The media landscape is always changing, and though staying on top of it can be a big challenge, it can also be really exciting! Here at Embryo Digital, we love thinking about what the future holds for the industry, and how we can work best within it. With that in mind, in this post, we’ll discuss what industry developments we have to look forward to this year and how we can all prepare for them.
Whether it’s a cheese business trying to market to a new audience, or a cosmetic brand trying to grow its outreach, content marketing and creation budgets are rising for companies across the board. This is because search engines are getting smarter by prioritising more meaningful content that caters to users’ needs and adds value to their customer journey. Content in 2019 will have to become more authentic, transparent and collaborative, and take advantage of new technology and developments to stand out, including voice search optimisation, embracing AI, multimedia content and micro-influencers, and improving SEO on their pages.
Video will Continue to Rise:
Video content has been steadily rising in popularity in recent years, but this year, it’s set to be one of the biggest trends around. Video promotion rapidly expanded last year, and for good reason. Including video on a landing page can increase conversions by 80%, and a page is 53 times more likely show up first on Google if there is a video embedded on the site. In September, video promotion converged with photo and image promotion, traditionally the most actively promoted type of content. However, video is all set to overtake the former this year. In fact, studies anticipate video content to grow to around 85% of total internet traffic in 2019, which will include live streaming, longform video content and 360 video.
Influencer marketing was big news in 2018, with large companies paying huge sums of money to have influencers with hundreds of thousands, if not millions of followers mention, endorse and review their products. Huda Kattan, top influencer and owner of her own popular makeup line had around 26 million followers in 2018, and charged up to $33,000 per Instagram post, while celebrities like Kylie Jenner, with 110,000,000 Instagram followers charged around $1,000,000 per post. The following some of the biggest influencers have is undeniable, but it comes at a price. In 2019, influencer credibility will outweigh reach. A new generation of influencers with smaller followings, known as nano or micro-influencers will be the primary targets for brands this year. While there aren’t any hard numbers as to what makes an influencer a micro-influencer, some say an individual can be considered a micro-influencer with as few as 1,500 followers, though other estimates believe it to be someone with under 50,000 or even 100,000 followers. This might not seem very micro, but considering last years top influencers were hitting over 25,000,000 followers, this is a big change for the industry. Micro-influencers have a much closer relationship with their followers, which means up to a 60% higher engagement and therefore, a higher conversion rate. They also offer better financial value to marketing departments – around 6.7 times more cost efficient per engagement than influencers with larger followings.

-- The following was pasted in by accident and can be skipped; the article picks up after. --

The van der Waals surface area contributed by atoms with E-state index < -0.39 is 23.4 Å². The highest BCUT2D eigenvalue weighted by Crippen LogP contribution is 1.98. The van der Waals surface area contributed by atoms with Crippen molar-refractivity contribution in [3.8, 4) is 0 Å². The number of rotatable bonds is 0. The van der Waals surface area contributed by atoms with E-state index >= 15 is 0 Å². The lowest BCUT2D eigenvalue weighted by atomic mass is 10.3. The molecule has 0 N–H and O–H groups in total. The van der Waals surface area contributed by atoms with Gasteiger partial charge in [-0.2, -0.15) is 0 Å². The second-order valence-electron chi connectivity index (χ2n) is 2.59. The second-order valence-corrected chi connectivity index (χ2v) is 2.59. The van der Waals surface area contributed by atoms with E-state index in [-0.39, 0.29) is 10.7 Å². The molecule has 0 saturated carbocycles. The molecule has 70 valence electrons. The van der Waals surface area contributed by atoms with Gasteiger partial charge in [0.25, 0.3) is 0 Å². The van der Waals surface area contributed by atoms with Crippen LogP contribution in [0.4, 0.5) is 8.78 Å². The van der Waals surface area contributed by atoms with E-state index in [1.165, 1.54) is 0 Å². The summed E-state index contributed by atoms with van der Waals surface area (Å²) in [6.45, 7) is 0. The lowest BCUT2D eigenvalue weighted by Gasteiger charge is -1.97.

Chatbots, along with other types of AI technology, are something to watch for in 2019. Bots are getting smarter, more intuitive and more human than ever before. Bots are a great way to offer a more personalised experience to consumers, and studies have found that 45% of users prefer to use them as a primary form of communication in customer service interactions. In fact, as the app market becomes more saturated and bots become more advanced, 80% of businesses are planning to implement some kind of chatbot by 2020, and by 2021, some 50% of enterprise companies will be spending more money on bots than they will on apps, so we can definitely look out for a rise in the use of bots this year.
Instagram might be overtaking Facebook:
It seems that in 2019, engagement is beating outreach again when it comes to ad spend. According to research by Socialbakers, engagement on Instagram is much higher than on Facebook, even though the overall reach is smaller. They also found that in 2018, spend on Instagram ads increased, while on Facebook it fell. One reason for this is that Instagram is native to mobile, and always has been. 80% of social media content is consumed on a mobile device, which really works in Instagram’s favour. Facebook’s ever-changing homepage algorithm also doesn’t help its case, as it puts brands at a disadvantage as far as organic content is concerned, whereas Instagram’s interface is designed with commerce in mind.
It certainly isn’t worth discounting Facebook just yet though. Mark Zuckerberg recently stated that Facebook expects the traditional News Feed to decline in the future, and has the company focussed on creating new products and features for Facebook stories in 2019. As stories increase in popularity, he’s probably right to do so. Four times more brands posted on stories in 2018 than in 2017, and brands’ spend on Stories increased by 212%. Instagram also announced last year that they would be expanding their shopping tag to stories, allowing consumers to go straight to product pages from a company’s story. Stories are a space for brands to be responsive, interactive and fun, and its temporary format makes it easy to be reactive and experimental for businesses.
The media landscape is always changing and evolving, bringing new challenges and excitement with it every day. If you found this post interesting, and want help with your digital strategy, contact us on 0161 327 2635 and see how we can help you and your business in 2019.